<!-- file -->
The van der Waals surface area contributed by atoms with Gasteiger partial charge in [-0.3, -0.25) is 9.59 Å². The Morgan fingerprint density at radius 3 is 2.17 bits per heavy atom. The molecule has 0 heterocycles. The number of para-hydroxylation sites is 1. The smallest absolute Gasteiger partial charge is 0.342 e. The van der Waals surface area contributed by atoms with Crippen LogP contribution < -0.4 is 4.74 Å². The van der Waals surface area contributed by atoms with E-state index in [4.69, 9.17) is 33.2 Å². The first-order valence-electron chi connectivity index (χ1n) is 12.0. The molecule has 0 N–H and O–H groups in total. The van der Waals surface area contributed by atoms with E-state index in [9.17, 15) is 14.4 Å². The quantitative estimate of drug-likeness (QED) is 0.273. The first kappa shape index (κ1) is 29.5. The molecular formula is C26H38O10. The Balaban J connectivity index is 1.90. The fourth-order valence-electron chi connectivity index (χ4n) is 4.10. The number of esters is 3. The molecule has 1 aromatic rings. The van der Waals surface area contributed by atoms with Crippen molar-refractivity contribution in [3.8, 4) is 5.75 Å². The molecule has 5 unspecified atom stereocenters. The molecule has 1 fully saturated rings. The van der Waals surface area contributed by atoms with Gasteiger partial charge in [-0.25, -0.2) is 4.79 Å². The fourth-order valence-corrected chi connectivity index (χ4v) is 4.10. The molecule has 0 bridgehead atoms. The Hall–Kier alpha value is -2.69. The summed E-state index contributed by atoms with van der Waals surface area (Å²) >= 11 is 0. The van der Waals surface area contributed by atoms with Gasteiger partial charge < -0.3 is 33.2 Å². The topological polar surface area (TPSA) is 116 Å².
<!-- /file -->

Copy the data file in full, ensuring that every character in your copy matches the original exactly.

The van der Waals surface area contributed by atoms with Gasteiger partial charge in [-0.3, -0.25) is 9.59 Å². The Morgan fingerprint density at radius 3 is 2.17 bits per heavy atom. The molecule has 0 heterocycles. The number of para-hydroxylation sites is 1. The smallest absolute Gasteiger partial charge is 0.342 e. The van der Waals surface area contributed by atoms with Crippen LogP contribution < -0.4 is 4.74 Å². The van der Waals surface area contributed by atoms with E-state index in [4.69, 9.17) is 33.2 Å². The first-order valence-electron chi connectivity index (χ1n) is 12.0. The molecule has 0 N–H and O–H groups in total. The van der Waals surface area contributed by atoms with E-state index in [9.17, 15) is 14.4 Å². The quantitative estimate of drug-likeness (QED) is 0.273. The first kappa shape index (κ1) is 29.5. The molecular formula is C26H38O10. The Balaban J connectivity index is 1.90. The fourth-order valence-electron chi connectivity index (χ4n) is 4.10. The number of esters is 3. The molecule has 1 aromatic rings. The van der Waals surface area contributed by atoms with Crippen molar-refractivity contribution in [3.8, 4) is 5.75 Å². The molecule has 5 unspecified atom stereocenters. The molecule has 1 fully saturated rings. The van der Waals surface area contributed by atoms with Gasteiger partial charge in [-0.25, -0.2) is 4.79 Å². The fourth-order valence-corrected chi connectivity index (χ4v) is 4.10. The molecule has 0 bridgehead atoms. The Hall–Kier alpha value is -2.69. The summed E-state index contributed by atoms with van der Waals surface area (Å²) >= 11 is 0. The van der Waals surface area contributed by atoms with Gasteiger partial charge < -0.3 is 33.2 Å². The topological polar surface area (TPSA) is 116 Å².